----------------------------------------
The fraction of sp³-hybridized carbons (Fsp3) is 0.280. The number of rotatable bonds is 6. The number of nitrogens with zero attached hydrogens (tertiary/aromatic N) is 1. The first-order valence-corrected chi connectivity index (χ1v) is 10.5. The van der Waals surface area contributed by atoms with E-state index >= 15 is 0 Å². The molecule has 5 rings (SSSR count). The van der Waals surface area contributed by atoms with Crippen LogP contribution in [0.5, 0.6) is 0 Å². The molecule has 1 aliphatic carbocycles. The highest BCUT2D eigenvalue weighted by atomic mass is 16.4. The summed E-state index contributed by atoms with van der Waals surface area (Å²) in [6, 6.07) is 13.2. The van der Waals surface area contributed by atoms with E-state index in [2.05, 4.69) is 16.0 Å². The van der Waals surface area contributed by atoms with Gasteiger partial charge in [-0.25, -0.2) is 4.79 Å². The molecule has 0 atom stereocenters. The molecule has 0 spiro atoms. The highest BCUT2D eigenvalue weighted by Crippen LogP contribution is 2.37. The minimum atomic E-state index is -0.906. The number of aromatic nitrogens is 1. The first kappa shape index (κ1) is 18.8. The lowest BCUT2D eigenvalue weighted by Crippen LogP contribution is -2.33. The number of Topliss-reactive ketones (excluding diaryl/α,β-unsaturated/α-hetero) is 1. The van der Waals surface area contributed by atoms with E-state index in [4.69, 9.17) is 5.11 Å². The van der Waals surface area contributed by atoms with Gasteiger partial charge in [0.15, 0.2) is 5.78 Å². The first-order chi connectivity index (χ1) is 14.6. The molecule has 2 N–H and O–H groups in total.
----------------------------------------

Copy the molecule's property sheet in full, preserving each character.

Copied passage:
The fraction of sp³-hybridized carbons (Fsp3) is 0.280. The number of rotatable bonds is 6. The number of nitrogens with zero attached hydrogens (tertiary/aromatic N) is 1. The first-order valence-corrected chi connectivity index (χ1v) is 10.5. The van der Waals surface area contributed by atoms with E-state index >= 15 is 0 Å². The molecule has 5 rings (SSSR count). The van der Waals surface area contributed by atoms with Crippen LogP contribution in [0.5, 0.6) is 0 Å². The molecule has 1 aliphatic carbocycles. The highest BCUT2D eigenvalue weighted by atomic mass is 16.4. The summed E-state index contributed by atoms with van der Waals surface area (Å²) in [6, 6.07) is 13.2. The van der Waals surface area contributed by atoms with E-state index in [2.05, 4.69) is 16.0 Å². The van der Waals surface area contributed by atoms with Gasteiger partial charge in [-0.25, -0.2) is 4.79 Å². The molecule has 0 atom stereocenters. The molecule has 0 spiro atoms. The highest BCUT2D eigenvalue weighted by Crippen LogP contribution is 2.37. The minimum atomic E-state index is -0.906. The number of aromatic nitrogens is 1. The first kappa shape index (κ1) is 18.8. The lowest BCUT2D eigenvalue weighted by Crippen LogP contribution is -2.33. The number of Topliss-reactive ketones (excluding diaryl/α,β-unsaturated/α-hetero) is 1. The van der Waals surface area contributed by atoms with E-state index in [4.69, 9.17) is 5.11 Å². The van der Waals surface area contributed by atoms with Gasteiger partial charge in [0.15, 0.2) is 5.78 Å². The first-order chi connectivity index (χ1) is 14.6. The molecule has 2 N–H and O–H groups in total.